I was recently talking with a friend of mine, Eriko Grill (who also happens to be my Zumba instructor). She is a graphic designer with her own company (http://www.savvycool.com/). She’s very interested in starting a networking group with other business owners, but she wants it to be meaningful for all involved. Eriko read my last blog post and the themes outlined there clicked with her.
In my post I talked about collaboration research and how it shows that what we think of as collaboration may not be collaboration at all. It may be just networking or coordination, both of which may be useful for your group, but they can only take you so far. Eriko hopes that her networking group members will truly collaborate.
I told Eriko about the research my colleague and I did: in studying collaboration we didn’t just read articles; we also interviewed groups that were successfully collaborating. Overwhelmingly, they talked about the need to ensure equity among group members and to build strong relationships and trust. Interviewees said that these relationships are built slowly and must be nurtured. Here are a couple of representative quotes from my interviews:
“Our work is very much built on trust. If one agency doesn’t take over then the model can work. But if one agency contributes more (staff, resources, ideas) than the other agencies then the agencies contributed less begin to buy in less.”
“Working together is sometimes harder than it looks from the outside. We’ve been at it for 10 years and haven’t got it all yet”.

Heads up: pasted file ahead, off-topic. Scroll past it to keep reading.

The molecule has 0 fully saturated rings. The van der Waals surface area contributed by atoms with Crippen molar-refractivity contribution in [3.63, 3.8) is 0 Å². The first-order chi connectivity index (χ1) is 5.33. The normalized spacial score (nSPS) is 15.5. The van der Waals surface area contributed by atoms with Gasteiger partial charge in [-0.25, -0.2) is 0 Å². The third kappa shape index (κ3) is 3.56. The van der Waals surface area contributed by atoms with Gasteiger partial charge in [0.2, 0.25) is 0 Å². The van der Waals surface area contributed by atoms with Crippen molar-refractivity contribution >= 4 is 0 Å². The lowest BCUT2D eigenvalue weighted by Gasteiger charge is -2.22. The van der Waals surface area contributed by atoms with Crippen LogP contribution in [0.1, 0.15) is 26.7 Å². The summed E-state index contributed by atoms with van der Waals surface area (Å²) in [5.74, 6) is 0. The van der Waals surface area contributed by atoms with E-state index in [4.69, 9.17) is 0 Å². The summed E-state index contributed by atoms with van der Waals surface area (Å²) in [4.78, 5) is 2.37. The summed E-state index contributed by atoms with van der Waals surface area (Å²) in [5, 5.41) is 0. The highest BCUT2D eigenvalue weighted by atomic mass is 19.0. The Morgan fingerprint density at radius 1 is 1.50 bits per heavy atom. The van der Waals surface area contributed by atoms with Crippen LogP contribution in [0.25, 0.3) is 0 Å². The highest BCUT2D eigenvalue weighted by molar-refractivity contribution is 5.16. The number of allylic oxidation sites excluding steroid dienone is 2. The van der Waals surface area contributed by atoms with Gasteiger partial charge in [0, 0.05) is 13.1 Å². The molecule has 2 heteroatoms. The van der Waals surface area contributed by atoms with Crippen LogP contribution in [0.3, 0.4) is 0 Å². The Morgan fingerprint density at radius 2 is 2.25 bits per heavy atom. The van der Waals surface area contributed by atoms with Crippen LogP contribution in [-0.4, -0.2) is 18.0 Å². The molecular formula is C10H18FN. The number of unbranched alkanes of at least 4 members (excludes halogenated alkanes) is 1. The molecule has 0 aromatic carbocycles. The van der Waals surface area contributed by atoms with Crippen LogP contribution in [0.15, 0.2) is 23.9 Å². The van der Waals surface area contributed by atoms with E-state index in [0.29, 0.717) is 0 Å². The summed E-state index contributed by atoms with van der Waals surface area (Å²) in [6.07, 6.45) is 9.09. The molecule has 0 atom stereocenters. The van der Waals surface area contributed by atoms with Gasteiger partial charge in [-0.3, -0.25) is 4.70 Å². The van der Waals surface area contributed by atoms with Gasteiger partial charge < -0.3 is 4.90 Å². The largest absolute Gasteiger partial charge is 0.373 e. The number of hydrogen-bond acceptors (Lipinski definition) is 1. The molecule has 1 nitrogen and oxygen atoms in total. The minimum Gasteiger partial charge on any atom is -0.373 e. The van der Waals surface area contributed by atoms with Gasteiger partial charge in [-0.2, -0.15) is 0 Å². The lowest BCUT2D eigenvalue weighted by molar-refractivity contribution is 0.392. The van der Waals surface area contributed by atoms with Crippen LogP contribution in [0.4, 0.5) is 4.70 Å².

They also talked about the need for a shared language. Every organization has its own terminology and acronyms. These successful collaborative groups took time to explain them to their peers, even creating a glossary in some cases.
What were the barriers to collaboration? A big one was “not showing up.” The collaborative members talked about arriving at a meeting only to find out that a key person hadn’t come. Of course there are occasions when an absence is unavoidable, but ongoing attendance helps ensure that your efforts will be successful.
The other barrier that was cited most often was that the organizations involved in the collaboration had different goals. They weren’t all in it for the same reason. Of course that can affect buy in. And the time to determine what your respective goals are is early on in the process.
I encourage Eriko to go ahead and start that networking group, and to have high expectations for it. She just has to realize that creating a truly collaborative group will take time, energy and some strong relationships.